THE BLOG
21/09/2015 08:20 BST | Updated 15/09/2016 06:12 BST

If British Boxing Is in It's Golden Age, Why Are We Not Seeing More British Match-ups?

British boxing is in its golden age, a period where a host of British boxers are in the peak of their careers, many being world champions and yearning for greater things. Yet despite this excitement, we are yet to see the big British match-ups, the match-ups that we crave as boxing fans.

British boxing is in its golden age, a period where a host of British boxers are in the peak of their careers, many being world champions and yearning for greater things. Yet despite this excitement, we are yet to see the big British match-ups, the match-ups that we crave as boxing fans.

The narrative of boxing has thus far been dictated by 'potential' British match-ups without the match-ups being made a reality, a farcical show of build-up with no end product. It is time we steered the narrative towards making these British contests a reality.

Within boxing, there are British rivalries across multiple divisions, however we are yet to determine who the best British fighters in these divisions are, yet alone in the world. The British title has been strung into insignificance, and instead the big money promise of fights with foreign boxers, have lured these fighters away from what we as British boxing fans should expect.

The two rivalries in particular which I am referring to is the probable Super-Bantamweight match-up between Carl Frampton and Scott Quigg, and the probable yet unlikely Welterweight match-up of Amir Khan and Kell Brook.

Why haven't these fights happened yet?

Well, the reason is that it is in neither fighter's interest. They are quite comfortable setting up their own fights that suit them, the big money fights with foreign boxers rather than testing themselves against each other.

In the past, British match-ups like these would go ahead with gusto, to satisfy the longing for an outright British champion. Yet multiple belts and titles have meant that certain great fighters never get to meet, because they target their own pathways with individual belts, with very few challenging for more. What is established is an uncertainty over who really is the best boxer, when so much is said about their ability, their pedigree as champions and leading contenders in their division.

This is in the case of Carl Frampton and Scott Quigg. Much is said about Carl Frampton's boxing ability, an all round fighter, undefeated in 21 fights and managed by the great Irish boxer Barry McGuigan. Yet Barry would rather bubble-wrap his fighter, set him on his own course rather than accept the bout that would test his ability further, the bout which all boxing fans want to see, a domestic clash against fellow Brit, Scott Quigg, unbeaten in 33 fights since turning pro in 2007. The fact that neither of these great boxers can call themselves the best in Britain let alone the world is a shame. They need to fight each other to rest this case.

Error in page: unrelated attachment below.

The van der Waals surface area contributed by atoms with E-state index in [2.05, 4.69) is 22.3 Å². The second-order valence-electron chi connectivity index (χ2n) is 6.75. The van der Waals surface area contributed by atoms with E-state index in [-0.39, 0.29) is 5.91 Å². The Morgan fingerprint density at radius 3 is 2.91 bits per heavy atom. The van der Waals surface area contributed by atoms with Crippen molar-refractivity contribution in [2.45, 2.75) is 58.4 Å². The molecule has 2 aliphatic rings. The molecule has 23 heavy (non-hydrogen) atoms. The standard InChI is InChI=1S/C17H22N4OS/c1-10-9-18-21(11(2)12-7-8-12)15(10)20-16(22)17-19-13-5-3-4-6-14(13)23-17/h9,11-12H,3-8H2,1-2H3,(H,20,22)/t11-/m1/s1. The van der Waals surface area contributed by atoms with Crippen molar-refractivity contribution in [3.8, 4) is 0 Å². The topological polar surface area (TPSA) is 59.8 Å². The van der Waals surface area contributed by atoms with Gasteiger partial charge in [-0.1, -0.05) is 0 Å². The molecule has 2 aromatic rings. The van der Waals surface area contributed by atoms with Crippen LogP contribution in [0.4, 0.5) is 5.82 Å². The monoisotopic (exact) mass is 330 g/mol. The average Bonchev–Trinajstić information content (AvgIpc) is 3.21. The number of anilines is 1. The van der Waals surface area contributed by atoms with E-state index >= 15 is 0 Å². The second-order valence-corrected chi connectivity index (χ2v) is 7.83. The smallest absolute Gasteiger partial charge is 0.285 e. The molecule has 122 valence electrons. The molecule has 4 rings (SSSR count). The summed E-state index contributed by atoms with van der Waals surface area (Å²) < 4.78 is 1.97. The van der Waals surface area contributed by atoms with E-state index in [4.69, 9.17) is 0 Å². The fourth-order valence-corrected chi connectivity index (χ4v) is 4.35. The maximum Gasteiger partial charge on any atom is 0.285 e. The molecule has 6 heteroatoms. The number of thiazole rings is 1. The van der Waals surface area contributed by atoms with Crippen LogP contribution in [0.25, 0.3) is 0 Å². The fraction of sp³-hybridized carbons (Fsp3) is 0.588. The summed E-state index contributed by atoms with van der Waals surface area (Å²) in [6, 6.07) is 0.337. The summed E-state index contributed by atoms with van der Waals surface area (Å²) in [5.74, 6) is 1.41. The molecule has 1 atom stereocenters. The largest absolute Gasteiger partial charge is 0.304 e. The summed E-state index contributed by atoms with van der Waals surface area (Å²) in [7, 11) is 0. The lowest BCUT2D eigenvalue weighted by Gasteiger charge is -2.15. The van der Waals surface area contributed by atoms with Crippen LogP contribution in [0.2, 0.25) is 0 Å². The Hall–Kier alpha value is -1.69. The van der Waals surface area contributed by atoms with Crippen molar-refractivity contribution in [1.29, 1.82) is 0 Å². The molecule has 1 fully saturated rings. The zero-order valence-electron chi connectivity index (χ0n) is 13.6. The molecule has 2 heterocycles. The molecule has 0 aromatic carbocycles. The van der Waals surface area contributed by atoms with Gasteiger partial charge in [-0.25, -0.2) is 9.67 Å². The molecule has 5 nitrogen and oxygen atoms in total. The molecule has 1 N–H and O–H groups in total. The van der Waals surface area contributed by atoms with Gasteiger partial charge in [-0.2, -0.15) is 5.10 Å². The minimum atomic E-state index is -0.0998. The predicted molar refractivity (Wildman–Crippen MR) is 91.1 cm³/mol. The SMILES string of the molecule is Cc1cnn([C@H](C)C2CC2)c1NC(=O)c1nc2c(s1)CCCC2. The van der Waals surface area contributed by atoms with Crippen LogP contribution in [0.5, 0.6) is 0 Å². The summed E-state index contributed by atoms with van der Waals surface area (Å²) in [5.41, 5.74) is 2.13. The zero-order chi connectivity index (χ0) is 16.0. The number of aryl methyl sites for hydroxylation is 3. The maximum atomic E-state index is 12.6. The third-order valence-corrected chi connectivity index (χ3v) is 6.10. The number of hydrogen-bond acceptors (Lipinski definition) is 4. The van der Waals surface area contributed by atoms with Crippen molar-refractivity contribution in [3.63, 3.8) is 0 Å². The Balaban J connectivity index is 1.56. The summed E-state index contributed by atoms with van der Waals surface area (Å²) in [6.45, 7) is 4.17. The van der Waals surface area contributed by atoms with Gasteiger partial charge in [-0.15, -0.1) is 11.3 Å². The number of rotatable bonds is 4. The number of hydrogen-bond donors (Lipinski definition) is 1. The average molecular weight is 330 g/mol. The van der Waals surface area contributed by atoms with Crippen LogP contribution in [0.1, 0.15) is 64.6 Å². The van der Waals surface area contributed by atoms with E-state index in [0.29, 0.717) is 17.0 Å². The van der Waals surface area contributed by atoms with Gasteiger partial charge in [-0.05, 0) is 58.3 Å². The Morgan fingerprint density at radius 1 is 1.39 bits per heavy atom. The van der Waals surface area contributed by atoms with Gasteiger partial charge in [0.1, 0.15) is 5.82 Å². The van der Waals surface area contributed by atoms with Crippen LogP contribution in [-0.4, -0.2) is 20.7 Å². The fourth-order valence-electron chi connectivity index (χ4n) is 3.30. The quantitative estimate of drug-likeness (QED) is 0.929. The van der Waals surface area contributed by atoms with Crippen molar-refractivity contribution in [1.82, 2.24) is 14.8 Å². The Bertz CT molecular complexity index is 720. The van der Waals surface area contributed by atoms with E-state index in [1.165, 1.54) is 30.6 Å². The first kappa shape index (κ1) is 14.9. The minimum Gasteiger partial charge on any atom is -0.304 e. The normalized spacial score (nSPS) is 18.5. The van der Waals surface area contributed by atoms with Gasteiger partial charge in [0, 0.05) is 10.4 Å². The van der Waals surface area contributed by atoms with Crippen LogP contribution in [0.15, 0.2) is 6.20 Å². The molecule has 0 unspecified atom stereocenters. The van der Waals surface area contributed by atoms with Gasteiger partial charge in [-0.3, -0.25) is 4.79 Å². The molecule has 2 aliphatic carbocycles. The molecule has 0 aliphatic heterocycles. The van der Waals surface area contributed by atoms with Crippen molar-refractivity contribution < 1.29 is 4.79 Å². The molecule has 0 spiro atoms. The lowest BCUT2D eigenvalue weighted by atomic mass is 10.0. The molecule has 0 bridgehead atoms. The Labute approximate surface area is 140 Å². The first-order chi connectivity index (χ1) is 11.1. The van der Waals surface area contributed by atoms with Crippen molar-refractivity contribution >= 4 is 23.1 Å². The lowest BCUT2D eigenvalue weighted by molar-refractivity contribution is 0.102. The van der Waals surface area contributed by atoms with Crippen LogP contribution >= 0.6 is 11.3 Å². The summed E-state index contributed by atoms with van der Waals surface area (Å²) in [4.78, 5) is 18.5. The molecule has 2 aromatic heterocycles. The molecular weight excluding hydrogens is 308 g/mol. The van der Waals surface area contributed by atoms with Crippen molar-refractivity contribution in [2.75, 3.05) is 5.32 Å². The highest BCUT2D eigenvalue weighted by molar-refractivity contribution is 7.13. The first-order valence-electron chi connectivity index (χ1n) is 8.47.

Another aspect of disappointment is Amir Khan's avoidance of Kell Brook. Mayweather Jr may choose never to fight either of them, because that is his choice, Brook and Khan should stop dreaming about a fight with Mayweather Jr and focus on each other, neither of them have long left in the prime of their careers, yet both remain two of the most gifted British fighters to fight in the division.

It is time we found out who is the best fighter. I would say it is in Khan's interest to try and inflict a defeat on a fighter who has remained unbeaten in 35 fights. Brook's formidable record means that pound for pound he is the best around, not Khan.

British boxers should decide who the best in Britain is, then take on the world. We can't have two world class boxers reach the end of their career without fighting one another.

It would be equally good to see a domestic clash in the Super-Middleweight division between George Groves and James DeGale, two big name fighters in British boxing. Yet this prospect continues to diminish, with Groves having lost to Badou Jack. I believe Groves would be a stern test for James DeGale and I think, should a domestic bout ensue, it would establish which of these fighters is best.

Another fight I would like to see happen is a rematch in the Bantamweight division between Jamie McDonnell and Lee Haskins, McDonnell having been beaten by Haskins before. I think should McDonnell, a fighter with so much ability, win a rematch against Haskins, he would show significant pedigree as a fighter who is able to bounce back and would be a worthy contender for the WBC and WBA titles.

Scores need to be settled, we need to find out who the best boxers in Britain are, before they become world contenders, before they become greats.